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back to article Police mirth after plastic plod puts out call for 'PC World'

A plastic plod was left red faced after issuing a call to other forces to find a Police Constable World. The mistake was made when the Police Community Support Officer (PCSO) was skimming through evidence and found what she thought was the officer's name attached to a bundle of cash. In actuality, the money was seized at the …

COMMENTS

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Anonymous Coward

Blame it on the educational system and the way the Police recruitment team work.

No wonder innocent people get locked up.

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Anonymous Coward

No wonder innocent guilty people get locked up set free.

Fixed it.

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Anonymous Coward

> Blame it on the educational system

Yeah of course. I mean in my day you were taught the names of every retailer when you were 5.

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> guilty people get set free.

Doesn't "set free" presuppose that plod managed to catch them in the first place?

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"Fixed it"

No, it still needs correction.

"No wonder guilty people Daily Mail readers get set free believe what it prints."

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FAIL

Re: "Fixed it"

Your point would be valid if people didn't have lots of experience of the police and know this is exactly the sort of thing they do. It is believed because it aligns with peoples own personal experiences.

Ignoring everything the Daily Mail prints has the same validity as any broadbrush decision based on a grouping. Yes, some of what they print is dubious, but the sames true of other papers as well. You need to look at each individual story rather than just saying 'Daily Mail - rubbish'. That's the sort of prejudiced approach that people like you attribute to Daily Mail readers and yet you show exactly the same!!

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Anonymous Coward

Re: "Fixed it"

> "just saying 'Daily Mail - rubbish'. That's the sort of prejudiced approach that people like you attribute to Daily Mail readers and yet you show exactly the same!!

Well, maybe (s)he *is* a Daily Mail reader.

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FAIL

Criminal Activity

And people wonder why crime is such an issue and the police are incapable of catching anyone, even if it happens right in front of them. I'm glad the police and the civvies that work for them find this hilarious. Undoubtedly, they fine recent crime statistics equally so and find it very funny how they are allowed to keep drawing salaries for such a poor service.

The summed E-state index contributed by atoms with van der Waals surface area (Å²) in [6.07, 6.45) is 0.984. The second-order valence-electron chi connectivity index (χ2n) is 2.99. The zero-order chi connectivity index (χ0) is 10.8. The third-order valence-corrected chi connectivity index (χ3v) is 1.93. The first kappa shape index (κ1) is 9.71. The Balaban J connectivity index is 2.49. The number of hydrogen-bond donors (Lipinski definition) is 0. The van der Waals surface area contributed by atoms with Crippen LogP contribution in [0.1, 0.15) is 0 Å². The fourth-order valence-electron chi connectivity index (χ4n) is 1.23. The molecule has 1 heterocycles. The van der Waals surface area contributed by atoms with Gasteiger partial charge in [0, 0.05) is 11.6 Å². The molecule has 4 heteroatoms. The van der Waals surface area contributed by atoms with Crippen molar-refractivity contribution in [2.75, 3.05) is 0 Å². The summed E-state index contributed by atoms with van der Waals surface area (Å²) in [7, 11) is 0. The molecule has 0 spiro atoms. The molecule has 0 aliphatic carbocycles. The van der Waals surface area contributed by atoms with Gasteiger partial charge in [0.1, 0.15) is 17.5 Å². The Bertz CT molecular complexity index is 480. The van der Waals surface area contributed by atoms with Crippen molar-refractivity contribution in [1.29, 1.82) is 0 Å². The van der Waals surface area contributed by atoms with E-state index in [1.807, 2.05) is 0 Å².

Police in my area have been carrying out a zero tolerance towards riding bikes on the pavement for some time now. Having your house burgled will result in a crime number and a suggestion you contact your insurers, as all the plod are chasing major criminals riding on the pavement.

You couldn't make it up if you tried.

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Anonymous Coward

Re: Criminal Activity

You have to go out onto the streets to catch criminals, seems some of the Police can't even do that:

http://www.bbc.co.uk/news/uk-england-london-20384509

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Re: Criminal Activity

Too busy working on 'intelligence' I imagine. After all; it takes a long time to read the paper, a few lads mags and maybe (if were really lucky) some intelligence reports on criminals. You know somethings wrong when more money is being spent on behind the scenes than at the front.

When they eventually decide to do something, it normally involves their firearms teams running around like the 'Professionals'. That, of course, is when they're not accidently discharging weapons or shooting themselves/others as has happened a few times. I've watched quite a few programs on the 'crack' police firearms squads and never cease to be amazed by their inability. I've also met a load running around London being macho. If you ever come across them; get as far away as possible as quickly as possible.

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Anonymous Coward

Re: Criminal Activity

'As quickly as possible'

Previous events may suggest that may be ill-advised.

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Re: Criminal Activity

You may be right. Given some armed police seem more than a little trigger happy, doing anything quickly might look like guilt to them.

Difference between the police and Tony Martin is that they shout at you before shooting. That ensures you turn around and get the round in the front. A round in the back never looks good.